I want to know if the process described below is valid/acceptable and any justification available.
The idea: Supervised learning algorithms don't assume underlying structures/distributions about the data. At the end of the day they output point estimates. I hope to quantify the uncertainty of the estimates somehow. Now, the ML model building process is inherently random (e.g. in sampling for cross-validation for hyperparameter tuning and in subsampling in stochastic GBM), so a modeling pipeline is going to give me a different output for the same predictors with each different seed. My (naive) idea is to run this process over and over again to come up with a distribution of the prediction, and I can hopefully make statements about the uncertainty of the predictions.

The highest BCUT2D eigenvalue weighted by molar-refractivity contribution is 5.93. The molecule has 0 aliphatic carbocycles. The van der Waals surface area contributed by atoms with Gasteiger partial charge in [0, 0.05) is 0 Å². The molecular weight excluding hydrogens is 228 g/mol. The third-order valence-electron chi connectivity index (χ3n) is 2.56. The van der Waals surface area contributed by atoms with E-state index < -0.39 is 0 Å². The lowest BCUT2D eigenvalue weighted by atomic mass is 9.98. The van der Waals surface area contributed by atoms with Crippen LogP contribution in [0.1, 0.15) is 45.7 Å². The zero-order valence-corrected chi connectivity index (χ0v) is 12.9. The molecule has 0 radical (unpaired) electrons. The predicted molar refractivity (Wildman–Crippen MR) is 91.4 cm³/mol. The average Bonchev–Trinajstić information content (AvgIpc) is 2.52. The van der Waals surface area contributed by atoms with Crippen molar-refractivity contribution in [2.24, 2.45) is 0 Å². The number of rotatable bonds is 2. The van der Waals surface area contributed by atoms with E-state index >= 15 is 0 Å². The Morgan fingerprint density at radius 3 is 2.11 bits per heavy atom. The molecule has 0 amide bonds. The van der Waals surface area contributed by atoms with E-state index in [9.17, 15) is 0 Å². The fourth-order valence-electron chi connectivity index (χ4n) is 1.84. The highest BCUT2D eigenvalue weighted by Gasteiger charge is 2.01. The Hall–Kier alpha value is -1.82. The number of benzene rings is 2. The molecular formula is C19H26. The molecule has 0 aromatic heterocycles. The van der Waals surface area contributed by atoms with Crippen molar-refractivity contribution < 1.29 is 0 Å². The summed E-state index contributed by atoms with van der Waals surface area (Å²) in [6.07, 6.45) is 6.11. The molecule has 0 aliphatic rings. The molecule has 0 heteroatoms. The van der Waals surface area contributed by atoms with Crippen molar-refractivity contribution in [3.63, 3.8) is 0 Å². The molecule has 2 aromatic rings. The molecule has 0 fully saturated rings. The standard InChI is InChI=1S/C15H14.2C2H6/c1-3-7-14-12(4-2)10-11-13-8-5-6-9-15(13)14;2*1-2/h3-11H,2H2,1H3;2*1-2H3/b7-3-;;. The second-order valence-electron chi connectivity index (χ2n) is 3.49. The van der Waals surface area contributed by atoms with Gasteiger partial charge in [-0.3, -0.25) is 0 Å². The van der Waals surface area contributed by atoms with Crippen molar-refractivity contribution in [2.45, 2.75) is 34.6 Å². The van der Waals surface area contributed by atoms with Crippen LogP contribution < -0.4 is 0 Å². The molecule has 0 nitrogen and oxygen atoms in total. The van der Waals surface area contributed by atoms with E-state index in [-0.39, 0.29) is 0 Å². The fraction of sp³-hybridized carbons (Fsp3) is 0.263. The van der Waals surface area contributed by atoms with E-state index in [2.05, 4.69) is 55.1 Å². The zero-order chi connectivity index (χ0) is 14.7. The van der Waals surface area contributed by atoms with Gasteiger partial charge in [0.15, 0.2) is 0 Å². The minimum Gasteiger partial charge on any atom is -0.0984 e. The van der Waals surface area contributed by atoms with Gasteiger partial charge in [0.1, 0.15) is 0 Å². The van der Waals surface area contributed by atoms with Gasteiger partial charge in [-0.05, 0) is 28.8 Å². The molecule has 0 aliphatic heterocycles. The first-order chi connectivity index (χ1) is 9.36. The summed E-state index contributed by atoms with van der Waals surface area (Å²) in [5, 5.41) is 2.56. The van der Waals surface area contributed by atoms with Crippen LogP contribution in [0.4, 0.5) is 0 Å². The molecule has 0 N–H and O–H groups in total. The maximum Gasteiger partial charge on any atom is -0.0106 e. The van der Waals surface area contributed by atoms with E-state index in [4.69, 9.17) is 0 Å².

If it matters, the datasets I work with are typically very small (~200 rows.)
Does this make sense?
To clarify, I'm not actually bootstrapping the data in the traditional sense (i.e. I'm not re-sampling the data). The same dataset is used in every iteration, I'm just exploiting the randomness in xval and stochastic GBM.